User:Visviva/NYT 20080516

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This is a list of lowercase non-hyphenated single words found in the 2008-05-16 issue of the New York Times which did not have English entries in the English Wiktionary when this list was created (2009-03-13).

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99947 tokens ‧ 71245 valid lowercase tokens ‧ 9358 types ‧ 29 (~ 0.31%) words before cleaning ‧ 

2008-05-16[edit]

  1. amboyna
    • 2008 May 16, Wendy Moonan, “Tending to the Legacy of a Deco Master”, New York Times:
      (As early as 1925, the year Leleu won a grand prize at the exposition of decorative arts, he sold a commode in burl amboyna wood with ivory inlays to the Metropolitan Museum of Art .)
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  2. bathhouselike
  3. cartoonishness
    • 2008 May 16, Roberta Smith, “When Artworks Collide”, New York Times:
      The Bacon has some of the Scharf’s cartoonishness, but its Expressionism also counters the kitschy cool of the Picabia, which in turn presages the Morley.
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  4. chlorfenapyr
    • 2008 May 16, Ralph Blumenthal, “A Pest Without a Name, Becoming Known to Ever More”, New York Times:
      They are vulnerable to some pest control poisons — Mr. Rasberry uses products containing the chemicals fipronil and chlorfenapyr — but given the ants’ staggering proliferation and environmental restrictions on the products, not enough of the chemicals can be put down to make a difference, Mr. Meyers said.
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  5. counterproofs
    • 2008 May 16, The New York Times, “Museum and Gallery Listings”, New York Times:
      They include etchings, aquatints, preparatory pencil drawings and pastel counterproofs.
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  6. cyberbaiting
    • 2008 May 16, Jennifer Steinhauer, “Woman Indicted in MySpace Suicide Case”, New York Times:
      LOS ANGELES — In a highly unusual use of a federal law generally employed in computer fraud cases, a federal grand jury here on Thursday indicted a Missouri woman accused of using a phony online identity to trick and taunt a 13-year-old girl, who committed suicide in response to the cyberbaiting.
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  7. drypoints
    • 2008 May 16, The New York Times, “Museum and Gallery Listings”, New York Times:
      Several drypoints featuring charming, chubby-handed toddlers convey empathy and intimacy.
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  8. editioned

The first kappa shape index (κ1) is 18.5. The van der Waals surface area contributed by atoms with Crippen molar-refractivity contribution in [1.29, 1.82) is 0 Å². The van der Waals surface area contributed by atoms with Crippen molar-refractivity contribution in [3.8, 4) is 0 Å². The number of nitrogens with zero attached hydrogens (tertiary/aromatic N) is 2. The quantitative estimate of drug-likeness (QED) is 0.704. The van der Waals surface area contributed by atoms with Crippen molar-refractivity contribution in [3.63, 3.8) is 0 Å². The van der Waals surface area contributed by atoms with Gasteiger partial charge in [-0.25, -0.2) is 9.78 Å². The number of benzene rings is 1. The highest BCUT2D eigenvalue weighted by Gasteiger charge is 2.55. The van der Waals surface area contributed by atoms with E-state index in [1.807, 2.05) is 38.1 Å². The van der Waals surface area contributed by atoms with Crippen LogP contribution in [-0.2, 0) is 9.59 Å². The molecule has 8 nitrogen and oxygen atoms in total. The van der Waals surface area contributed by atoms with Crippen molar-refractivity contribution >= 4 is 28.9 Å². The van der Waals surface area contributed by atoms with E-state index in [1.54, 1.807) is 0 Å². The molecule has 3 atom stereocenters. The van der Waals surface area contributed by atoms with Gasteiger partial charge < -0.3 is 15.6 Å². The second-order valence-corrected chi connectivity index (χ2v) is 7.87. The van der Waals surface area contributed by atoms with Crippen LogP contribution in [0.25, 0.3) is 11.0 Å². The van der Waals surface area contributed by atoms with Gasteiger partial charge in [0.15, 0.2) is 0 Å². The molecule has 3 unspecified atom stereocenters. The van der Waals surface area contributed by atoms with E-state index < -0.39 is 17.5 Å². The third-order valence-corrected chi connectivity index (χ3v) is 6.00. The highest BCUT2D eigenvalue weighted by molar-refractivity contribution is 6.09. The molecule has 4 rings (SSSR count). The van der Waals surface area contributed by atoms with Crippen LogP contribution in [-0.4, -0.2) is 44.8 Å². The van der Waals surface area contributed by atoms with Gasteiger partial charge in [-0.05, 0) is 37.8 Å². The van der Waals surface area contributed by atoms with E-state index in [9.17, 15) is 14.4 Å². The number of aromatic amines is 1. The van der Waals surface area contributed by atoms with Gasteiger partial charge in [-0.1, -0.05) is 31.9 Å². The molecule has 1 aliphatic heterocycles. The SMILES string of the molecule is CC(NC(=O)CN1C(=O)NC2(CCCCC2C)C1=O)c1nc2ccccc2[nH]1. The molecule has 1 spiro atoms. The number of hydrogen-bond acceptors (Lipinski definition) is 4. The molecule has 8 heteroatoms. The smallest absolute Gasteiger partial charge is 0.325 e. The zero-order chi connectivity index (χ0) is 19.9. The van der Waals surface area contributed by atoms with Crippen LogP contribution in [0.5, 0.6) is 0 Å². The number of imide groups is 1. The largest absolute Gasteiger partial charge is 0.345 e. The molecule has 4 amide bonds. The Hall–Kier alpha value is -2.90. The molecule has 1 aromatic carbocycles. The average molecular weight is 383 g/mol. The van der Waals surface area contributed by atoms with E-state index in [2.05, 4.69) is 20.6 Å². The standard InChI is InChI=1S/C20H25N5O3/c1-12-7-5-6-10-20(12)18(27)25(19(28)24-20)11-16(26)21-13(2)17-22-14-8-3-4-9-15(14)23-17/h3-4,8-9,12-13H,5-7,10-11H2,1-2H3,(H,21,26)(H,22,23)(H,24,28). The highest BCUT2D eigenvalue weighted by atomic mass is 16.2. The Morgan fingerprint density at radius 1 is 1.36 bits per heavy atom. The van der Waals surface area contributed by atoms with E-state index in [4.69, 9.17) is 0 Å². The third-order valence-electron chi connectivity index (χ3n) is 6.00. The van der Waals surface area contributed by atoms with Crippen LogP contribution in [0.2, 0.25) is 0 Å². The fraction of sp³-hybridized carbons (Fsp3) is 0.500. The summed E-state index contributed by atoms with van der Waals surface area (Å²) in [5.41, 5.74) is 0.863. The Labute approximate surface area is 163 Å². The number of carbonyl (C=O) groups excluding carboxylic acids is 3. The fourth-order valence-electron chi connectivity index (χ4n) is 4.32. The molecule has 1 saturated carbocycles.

• 2008 May 16, Roberta Smith, “Rauschenberg Got a Lot From the City and Left a Lot Behind”, New York Times:
      To one extreme are several examples of the artist’s “Cardbird” multiples, the exacting, editioned trompe l’oeil-like copies of cardboard assemblages that seem antithetical to his interest in the cheap, the found and the improvised.
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  9. graffitists
    • 2008 May 16, Roberta Smith, “When Artworks Collide”, New York Times:
      In 2004 Mr. Shafrazi relocated to an austere second-floor gallery in Chelsea, putting up long-running shows and concentrating mostly on the resale market: not only the graffitists but also blue-chip works by Picasso, Picabia and Francis Bacon .
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  10. immaterialist
    • 2008 May 16, The New York Times, “Museum and Gallery Listings”, New York Times:
      Near the end of a decade crammed with junk-art collectibles geared to junk-bond budgets, we get bare walls, open space, light and color in this survey of work by an artist, born in Denmark in 1967, who is well known for creating immaterialist magic through bare-bones means: literally, in some cases, mist and mirrors.
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  11. lessness
    • 2008 May 16, The New York Times, “Museum and Gallery Listings”, New York Times:
      This year’s light-touch show takes lowered expectations — lessness, ephemerality and failure, to use the words of its young curators, Henriette Huldisch and Shamim M. Momin — as its theme, and makes at least an appearance of trying to circumvent an object-obsessed market.
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  12. minipicnic
    • 2008 May 16, Robin Finn, “The Serene Life of a Fighter for Civil Liberties”, New York Times: